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Gender Differences in Educational Attainment: Evidence on the Role of Tracking from a Finnish Quasi-experiment

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  • Tuomas Pekkarinen

Abstract

In this paper we study the relationship between the timing of tracking of pupils into vocational and academic secondary education and gender differences in educational attainment and income. It is argued that in a comprehensive system, where students are tracked into vocational and academic schools relatively late (age 15-16), girls are more likely to choose the academic track than boys. We exploit the Finnish comprehensive school reform of the 1970s to analyse this hypothesis. This changed the Finnish school system from a selective to a comprehensive structure and postponed tracking from the age of 10-11 to 15-16. Since the reform was not implemented at the same time throughout the country, we can observe members of the same cohorts under both systems. The shift to a comprehensive system was found to increase gender differences in the probability of choosing an academic secondary education and of continuing onto academic tertiary education. Moreover, the reform decreased the gender wage gap in adult income by four percentage points. Copyright © The editors of the "Scandinavian Journal of Economics" 2008 .

Suggested Citation

  • Tuomas Pekkarinen, 2008. "Gender Differences in Educational Attainment: Evidence on the Role of Tracking from a Finnish Quasi-experiment," Scandinavian Journal of Economics, Wiley Blackwell, vol. 110(4), pages 807-825, December.
  • Handle: RePEc:bla:scandj:v:110:y:2008:i:4:p:807-825
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    8. William L. Parish & Robert J. Willis, 1993. "Daughters, Education, and Family Budgets Taiwan Experiences," Journal of Human Resources, University of Wisconsin Press, vol. 28(4), pages 863-898.
    9. Deolalikar, A.B., 1993. "gender Differences in the Returns to School Enrollment rates in Indonesia," Discussion Papers in Economics at the University of Washington 93-04, Department of Economics at the University of Washington.
    10. Simon Burgess & Brendon McConnell & Carol Propper & Deborah Wilson, 2004. "Girls Rock, Boys Roll: An Analysis of the Age 14-16 Gender Gap in English Schools," Scottish Journal of Political Economy, Scottish Economic Society, vol. 51(2), pages 209-229, May.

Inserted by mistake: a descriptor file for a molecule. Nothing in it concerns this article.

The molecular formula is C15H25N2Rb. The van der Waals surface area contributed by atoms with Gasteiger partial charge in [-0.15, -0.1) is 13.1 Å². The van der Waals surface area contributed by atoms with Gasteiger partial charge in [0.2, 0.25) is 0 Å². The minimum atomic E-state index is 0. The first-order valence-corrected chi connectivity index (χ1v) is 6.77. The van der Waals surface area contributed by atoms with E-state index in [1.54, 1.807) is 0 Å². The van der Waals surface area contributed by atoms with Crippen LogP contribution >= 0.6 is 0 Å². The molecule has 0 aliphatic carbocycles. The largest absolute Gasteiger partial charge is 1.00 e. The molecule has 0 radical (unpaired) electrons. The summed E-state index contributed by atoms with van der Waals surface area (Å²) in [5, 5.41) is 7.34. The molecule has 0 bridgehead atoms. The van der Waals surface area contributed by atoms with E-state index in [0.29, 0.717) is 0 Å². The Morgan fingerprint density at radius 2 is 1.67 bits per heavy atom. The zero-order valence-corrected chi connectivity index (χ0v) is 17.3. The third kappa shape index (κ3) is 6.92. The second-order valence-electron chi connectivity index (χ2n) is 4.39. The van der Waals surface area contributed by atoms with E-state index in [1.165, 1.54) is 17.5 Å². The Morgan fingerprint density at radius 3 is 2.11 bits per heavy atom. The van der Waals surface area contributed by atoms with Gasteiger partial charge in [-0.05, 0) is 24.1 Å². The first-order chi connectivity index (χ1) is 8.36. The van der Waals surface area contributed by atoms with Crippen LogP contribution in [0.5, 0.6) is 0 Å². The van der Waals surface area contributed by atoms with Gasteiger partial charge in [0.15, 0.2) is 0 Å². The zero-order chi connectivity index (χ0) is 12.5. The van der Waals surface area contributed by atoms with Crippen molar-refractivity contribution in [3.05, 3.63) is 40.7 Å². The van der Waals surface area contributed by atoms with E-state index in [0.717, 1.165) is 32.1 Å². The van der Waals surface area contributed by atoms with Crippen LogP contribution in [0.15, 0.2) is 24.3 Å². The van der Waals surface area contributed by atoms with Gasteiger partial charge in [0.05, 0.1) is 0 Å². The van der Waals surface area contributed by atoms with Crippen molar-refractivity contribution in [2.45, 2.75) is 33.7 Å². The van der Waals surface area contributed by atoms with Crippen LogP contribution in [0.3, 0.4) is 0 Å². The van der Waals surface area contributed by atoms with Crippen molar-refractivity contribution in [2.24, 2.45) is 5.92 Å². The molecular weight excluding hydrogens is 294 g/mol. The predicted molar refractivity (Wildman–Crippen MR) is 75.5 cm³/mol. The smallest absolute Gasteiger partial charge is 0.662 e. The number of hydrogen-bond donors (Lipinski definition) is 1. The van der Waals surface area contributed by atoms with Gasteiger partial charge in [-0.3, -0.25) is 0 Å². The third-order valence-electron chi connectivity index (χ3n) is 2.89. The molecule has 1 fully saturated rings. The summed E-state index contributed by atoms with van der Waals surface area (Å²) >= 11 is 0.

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    Cited by:

    1. Bertrand, Marianne, 2011. "New Perspectives on Gender," Handbook of Labor Economics, Elsevier.
    2. Helmut Rainer & Geethanjali Selvaretnam & David Ulph, 2011. "Assisted reproductive technologies (ART) in a model of fertility choice," Journal of Population Economics, Springer;European Society for Population Economics, vol. 24(3), pages 1101-1132, July.
    3. Peter van den Besselaar & Ulf Sandström, 2016. "Gender differences in research performance and its impact on careers: a longitudinal case study," Scientometrics, Springer;Akadémiai Kiadó, vol. 106(1), pages 143-162, January.
    4. Bastian Ravesteijn & Hans van Kippersluis & Mauricio Avendano & Pekka Martikainen & Hannu Vessari & Eddy van Doorslaer, 2017. "The Impact of Later Tracking on Mortality by Parental Income in Finland," Tinbergen Institute Discussion Papers 17-030/V, Tinbergen Institute.
    5. Francesconi, Marco & Parey, Matthias, 2018. "Early Gender Gaps Among University Graduates," CEPR Discussion Papers 12754, C.E.P.R. Discussion Papers.
    6. Riphahn & Caroline Schwientek, 2015. "What drives the reversal of the gender education gap? Evidence from Germany," Applied Economics, Taylor & Francis Journals, vol. 47(53), pages 5748-5775, November.
    7. Krause-Pilatus, Annabelle & Schüller, Simone, 2014. "Evidence and Persistence of Education Inequality in an Early-Tracking System: The German Case," IZA Discussion Papers 8545, Institute for the Study of Labor (IZA).
    8. Korthals Roxanne, 2012. "Selection and Tracking in Secondary Education; A cross country analysis of student performance and educational opportunities," Research Memorandum 050, Maastricht University, Maastricht Research School of Economics of Technology and Organization (METEOR).
    9. Naci Mocan & Luiza Pogorelova, 2014. "Compulsory Schooling Laws and Formation of Beliefs: Education, Religion and Superstition," NBER Working Papers 20557, National Bureau of Economic Research, Inc.
    10. repec:spr:scient:v:93:y:2012:i:3:d:10.1007_s11192-012-0712-y is not listed on IDEAS
    11. Naci Mocan & Luiza Pogorelova, 2014. "Compulsory Schooling Laws and Formation of Beliefs: Education, Religion and Superstition," Koç University-TUSIAD Economic Research Forum Working Papers 1423, Koc University-TUSIAD Economic Research Forum.
    12. Mocan, Naci & Pogorelova, Luiza, 2014. "Compulsory Schooling Laws and Formation of Beliefs: Education, Religion and Superstition," IZA Discussion Papers 8698, Institute for the Study of Labor (IZA).
    13. Pekkarinen, Tuomas, 2012. "Gender Differences in Education," IZA Discussion Papers 6390, Institute for the Study of Labor (IZA).
    14. Maciej Jakubowski, 2015. "Latent variables and propensity score matching: a simulation study with application to data from the Programme for International Student Assessment in Poland," Empirical Economics, Springer, vol. 48(3), pages 1287-1325, May.

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